BY HERBERT KUPFERBERG
Albéniz and Granados: Spanish Piano Music
José Iturbi, pianist; Angel 35628 and S-35628 (stereo)
Although few performers have longer symbolized Spanish music than José Iturbi, there are elements of surprise and revelation, all pleasant, in this release. In the first place, Iturbi’s recordings have not been numerous in recent years; and in the second, their quality has been variable. This selection of pieces by Albéniz and Granados is a delight from start to finish, however, beginning with the imperious, incisive rhythms of the former’s Asturias and proceeding to the gentler guitarlike chords of the latter’s Spanish Dance No. 12 in A Minor. In between, such old friends as Albéniz’s Tango in D Major and Granados’ Andaluza turn up in bright and swirling pianistic colors.
Kreisler: Praeludium and Allegro, Sicilienne and Rigaudon, Caprice Viennois, Tambourin Chinois, and others
Ruggiero Ricci, violin, and Brooks Smith, piano; Decca DL-710052 (stereo) and 10052
Of the several records labeled “A Tribute to Fritz Kreisler,”or something similar, that have appeared since the great violinist’s death, this attains pre-eminence by reason of its frank lyricism and genial spirit. The fourteen selections are drawn from Kreisler’s more serious essays into composing, as well as from his salon pieces. They are very well played, and add up to a comfortable hour of listening.
Ferdinand Leitner conducting members of Bavarian Radio Symphony Orchestra and Chorus of the Bavarian Radio, with Inge Borkh, soprano; Gerhard Stolze and ErnstHaefliger, tenors; Carlos Alexander and Kim Borg, basses; and others; recording supervised by Carl Orff; Deutsche Grammophon 18717/9 and 138717/9 (stereo) : three records
Starting with Friedrich Hölderlin’s translation into German of Sophocles, Carl Orff has composed an Antigonae that seems more Teutonic than Hellenistic. This '‘opera,” with its declaiming choruses and its chanting principals, is characterized by the same percussive rhythms that punctuate all of Orff’s music. As in many of his other works, they begin by being arresting and end by beingnumbing. In Antigonae arias are replaced by rhythmic declamation, often on a single reiterated note; singing as such is a rare commodity on these six recorded sides. German is a language well suited to the kind of staccato speech Orff favors, and he gets more variety than one might expect out of the cantillations and intonations in which his characters express their thoughts and pursue their roles in the tragedy. The orchestra is a symphonic rhythm band, with six pianos, a large array of percussion, and only double basses in the strings; but for all that, the scoring is restrained and subdued, with none of the gusto that marked Carmina Burana, the work that made Orff’s reputation. Deutsche Grammophon has spared nothing in its presentation of this lengthy, difficult work; the performance, supervised personally by the 67-year-old composer, is as adept as it is authentic; the album itself, sturdy and handsome; the printed matter, lavish, with complete German and English texts. All the same, before Antigonae is finished, the six sides seem like sixty.
Richard Strauss: Enoch Arden
Glenn Gould, pianist, and Claude Rains, reader; Columbia MS-6341 (stereo) and ML-5741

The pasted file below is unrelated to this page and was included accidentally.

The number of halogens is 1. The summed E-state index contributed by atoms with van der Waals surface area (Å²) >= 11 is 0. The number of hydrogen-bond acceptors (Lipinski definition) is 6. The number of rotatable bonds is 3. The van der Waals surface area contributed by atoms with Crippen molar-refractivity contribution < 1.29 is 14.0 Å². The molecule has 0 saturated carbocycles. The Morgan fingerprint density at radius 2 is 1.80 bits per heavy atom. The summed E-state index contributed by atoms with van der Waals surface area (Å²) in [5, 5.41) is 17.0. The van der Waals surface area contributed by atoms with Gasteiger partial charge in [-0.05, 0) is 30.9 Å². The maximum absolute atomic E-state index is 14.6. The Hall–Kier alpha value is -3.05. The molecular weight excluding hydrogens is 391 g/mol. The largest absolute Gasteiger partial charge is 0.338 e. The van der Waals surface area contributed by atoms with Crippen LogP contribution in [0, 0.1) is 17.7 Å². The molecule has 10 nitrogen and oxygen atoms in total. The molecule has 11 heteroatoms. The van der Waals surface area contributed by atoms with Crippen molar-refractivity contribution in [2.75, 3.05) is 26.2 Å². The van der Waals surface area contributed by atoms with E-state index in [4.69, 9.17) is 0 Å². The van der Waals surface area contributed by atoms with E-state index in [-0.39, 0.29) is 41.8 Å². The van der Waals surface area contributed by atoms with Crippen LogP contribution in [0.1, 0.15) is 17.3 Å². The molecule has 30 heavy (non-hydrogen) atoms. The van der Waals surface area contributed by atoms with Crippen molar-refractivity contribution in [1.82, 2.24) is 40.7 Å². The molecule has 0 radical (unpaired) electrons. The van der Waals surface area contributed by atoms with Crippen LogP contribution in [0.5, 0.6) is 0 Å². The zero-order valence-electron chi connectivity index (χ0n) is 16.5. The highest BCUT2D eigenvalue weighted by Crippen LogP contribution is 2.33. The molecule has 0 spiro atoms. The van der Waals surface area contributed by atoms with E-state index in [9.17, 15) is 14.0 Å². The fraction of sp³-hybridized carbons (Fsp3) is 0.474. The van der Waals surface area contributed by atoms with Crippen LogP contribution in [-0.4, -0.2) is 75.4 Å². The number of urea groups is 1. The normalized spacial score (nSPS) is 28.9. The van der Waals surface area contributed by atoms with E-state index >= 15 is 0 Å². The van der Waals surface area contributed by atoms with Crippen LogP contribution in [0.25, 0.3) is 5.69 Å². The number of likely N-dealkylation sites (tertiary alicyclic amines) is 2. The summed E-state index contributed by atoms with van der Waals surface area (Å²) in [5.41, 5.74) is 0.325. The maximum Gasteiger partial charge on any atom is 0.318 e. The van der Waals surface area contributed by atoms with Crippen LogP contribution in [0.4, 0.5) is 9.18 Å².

Of the many curious musical enterprises involving the young Canadian pianist Glenn Gould, this is the strangest — a resuscitation of an 1890 piano score by Richard Strauss designed to accompany a dramatic reading of Tennyson’s poem Enoch Arden — the story of the shipwrecked mariner who, given up for dead, returns home to find his wife happily remarried, and magnanimously decides to leave her in peace. Strauss’s score is slight, trite, and sentimental: rising to a series of feverish runs when Enoch peeks in on his blissfully ignorant spouse, subsiding to heavy solemnity when he gives his dying blessing to his unseen children. If the record is to be enjoyed at all. it will be for Tennyson’s poem, somewhat trimmed, which is read by Claude Rains not only with utmost seriousness but with absolute conviction. Sentimentality of this sort is out of fashion, and Tennyson along with it, but that deters neither Mr. Rains nor Mr. Gould. This listener’s tear ducts held out sternly until just before the end, but those of his wife broke down long before.
(Stravinsky: Concerto for Piano and Wind Orchestra Stravinsky: Pulcinella Suite
Leonard Bernstein conducting New York Philharmonic with Seymour Lipkin, pianist; Columbia MS-6329 (stereo) and ML-5729
Among the releases with which Columbia is celebrating Igor Stravinsky’s eightieth birthday (June 17, 1962) is this coupling of two works dating from the early 1920s. His fame would be secure without either of them, but they fill brilliantly their minor niches in the Stravinsky canon. No other piece by Stravinsky offers more startling contrasts than this concerto, with its sudden alternations of solemn nobility and breezy flippancy; and the Pulcinella Suite — an updated, sporty version of music by Pergdlesi — is a brash and brassy treat. Bernstein and Lipkin speak Stravinsky’s musical language fluently and elegantly.
Marian Anderson, contralto, and Franz Rupp, piano; RCA Victor LSC-2592 (stereo) and LM-2592
It is not ungallant to note that Marian Anderson is now sixty years old, since she calmly lists her birth date in the reference books as February 17, 1902. In these nineteen newly recorded spirituals, one should not be surprised to find that her voice seems often frayed and sometimes unsteady. What is more important is that her artistry and resourcefulness are unimpaired and that songs like “He’s Got the Whole World in His Hands,” “Oh, Didn’t It Rain,” and “Sometimes I Feel Like a Motherless Child” carry a conviction which no one else gives them. Perhaps the greatest delight of all is “Scandalize My Name,” an admonition on backsliding that is sung with the utmost warmth and humor.